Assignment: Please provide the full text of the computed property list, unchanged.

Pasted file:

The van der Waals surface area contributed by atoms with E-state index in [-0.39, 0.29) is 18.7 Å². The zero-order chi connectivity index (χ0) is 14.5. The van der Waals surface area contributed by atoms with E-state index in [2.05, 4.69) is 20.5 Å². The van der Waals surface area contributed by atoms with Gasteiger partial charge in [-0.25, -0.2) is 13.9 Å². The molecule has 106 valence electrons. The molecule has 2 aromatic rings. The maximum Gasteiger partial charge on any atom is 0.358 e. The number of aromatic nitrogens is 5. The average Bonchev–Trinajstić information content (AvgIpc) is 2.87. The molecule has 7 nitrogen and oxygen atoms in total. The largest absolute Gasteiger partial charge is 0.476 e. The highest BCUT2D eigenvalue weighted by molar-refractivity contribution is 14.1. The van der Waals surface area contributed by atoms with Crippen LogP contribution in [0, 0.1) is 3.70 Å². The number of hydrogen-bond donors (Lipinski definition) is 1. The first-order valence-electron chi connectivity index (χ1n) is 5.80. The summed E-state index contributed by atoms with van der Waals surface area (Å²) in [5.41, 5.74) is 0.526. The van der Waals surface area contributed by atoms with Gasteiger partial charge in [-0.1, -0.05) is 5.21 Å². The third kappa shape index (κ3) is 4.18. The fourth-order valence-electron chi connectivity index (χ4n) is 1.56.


The van der Waals surface area contributed by atoms with E-state index in [-0.39, 0.29) is 18.7 Å². The zero-order chi connectivity index (χ0) is 14.5. The van der Waals surface area contributed by atoms with E-state index in [2.05, 4.69) is 20.5 Å². The van der Waals surface area contributed by atoms with Gasteiger partial charge in [-0.25, -0.2) is 13.9 Å². The molecule has 106 valence electrons. The molecule has 2 aromatic rings. The maximum Gasteiger partial charge on any atom is 0.358 e. The number of aromatic nitrogens is 5. The average Bonchev–Trinajstić information content (AvgIpc) is 2.87. The molecule has 7 nitrogen and oxygen atoms in total. The largest absolute Gasteiger partial charge is 0.476 e. The highest BCUT2D eigenvalue weighted by molar-refractivity contribution is 14.1. The van der Waals surface area contributed by atoms with Crippen LogP contribution in [0, 0.1) is 3.70 Å². The number of hydrogen-bond donors (Lipinski definition) is 1. The first-order valence-electron chi connectivity index (χ1n) is 5.80. The summed E-state index contributed by atoms with van der Waals surface area (Å²) in [5.41, 5.74) is 0.526. The van der Waals surface area contributed by atoms with Gasteiger partial charge in [-0.1, -0.05) is 5.21 Å². The third kappa shape index (κ3) is 4.18. The fourth-order valence-electron chi connectivity index (χ4n) is 1.56.